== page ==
Park City, Utah, Jan. 25 – Presented as an interview and told through both archival and scripted elements, Still: A Michael J. Fox Movie is about owning your narrative, which often is difficult for disabled individuals to do. All too often, society determines the worth of an individual based on preconceived notions. Even when the most successful people acquire a disability, society is quick to judge and make assumptions that they are now less than.
This led Michael J. Fox to hide his diagnosis of Parkinson’s disease, which he received at 29 years of age (younger than most), for seven years. He would mask trembling by twiddling with an object in his left hand and timed his pills, popping them “like Halloween Smarties” to have the most effect when he was working.
“Therapeutic value, comfort – none of these were the reason I took these pills. There was only one reason: to hide,” Fox says in the documentary. “I became a virtuoso of manipulating drug intake so that I’d peak at exactly the right time and place.”
But Fox, now 61 and actively working through the Michael J. Fox Foundation to find a cure for Parkinson’s, also said, “If you pity me, it’s never going to get to me … I’m a tough son of a bitch. I’m a cockroach.”
“I realized I didn’t have to do anything other than be myself,” Fox says in the documentary. “I was still me, people recognized. Just me plus Parkinson’s.”
Fox went on to authentically represent Parkinson’s in shows such as The Good Wife, defying common tropes associated with disabled people on screen. “Some people would view the news of my disease as an ending,” Fox says in the documentary. “But I was starting to sense that it was really a beginning.”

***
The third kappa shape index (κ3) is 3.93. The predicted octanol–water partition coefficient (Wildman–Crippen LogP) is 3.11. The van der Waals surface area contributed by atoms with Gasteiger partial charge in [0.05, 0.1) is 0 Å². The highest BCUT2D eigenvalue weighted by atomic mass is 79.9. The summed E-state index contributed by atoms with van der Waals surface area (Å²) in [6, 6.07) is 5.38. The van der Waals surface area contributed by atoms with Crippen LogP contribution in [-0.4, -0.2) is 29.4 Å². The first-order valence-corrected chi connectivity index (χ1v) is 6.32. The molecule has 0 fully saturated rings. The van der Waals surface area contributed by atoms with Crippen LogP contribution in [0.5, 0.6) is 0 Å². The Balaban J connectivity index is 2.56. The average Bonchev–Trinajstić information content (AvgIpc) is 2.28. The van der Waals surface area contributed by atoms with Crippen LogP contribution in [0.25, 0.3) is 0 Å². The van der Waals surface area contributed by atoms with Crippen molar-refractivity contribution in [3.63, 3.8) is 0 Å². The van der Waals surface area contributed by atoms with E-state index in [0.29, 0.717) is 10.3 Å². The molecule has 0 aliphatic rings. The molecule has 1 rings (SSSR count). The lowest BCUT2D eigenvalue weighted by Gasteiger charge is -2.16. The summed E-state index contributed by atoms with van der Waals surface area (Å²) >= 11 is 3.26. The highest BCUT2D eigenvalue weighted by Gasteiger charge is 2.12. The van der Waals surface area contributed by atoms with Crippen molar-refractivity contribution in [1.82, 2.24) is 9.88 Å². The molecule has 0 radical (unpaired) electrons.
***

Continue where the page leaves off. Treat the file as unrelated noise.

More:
Still: A Michael J. Fox Movie premiered at Sundance Film Festival on Friday, January 20. It was directed by Oscar winning filmmaker David Guggenheim, who asked Fox insightful questions, allowing Fox to share more about living with Parkinson’s, including the constant pain.
When asked about pain and why he did not share before being asked, Fox says he is in intense pain, but it is not something he brings up all the time. “I’m not gonna lead with it.” He takes some medication to help subdue the effects of Parkinson’s, telling Guggenheim he is “waiting for the bus,” i.e., waiting for it to work.
He also shares that due to Parkinson’s, he does fall a lot, something his family worries about. But he says this in a matter of a fact way, simply stating “gravity is real.” There is no sense of pity for himself from either Fox or Guggenheim.
“I wanted to be in the world and not take this and retreat from the world,” Fox says in the film.
Still: A Michael J. Fox Movie will be released on Apple TV+ later this year.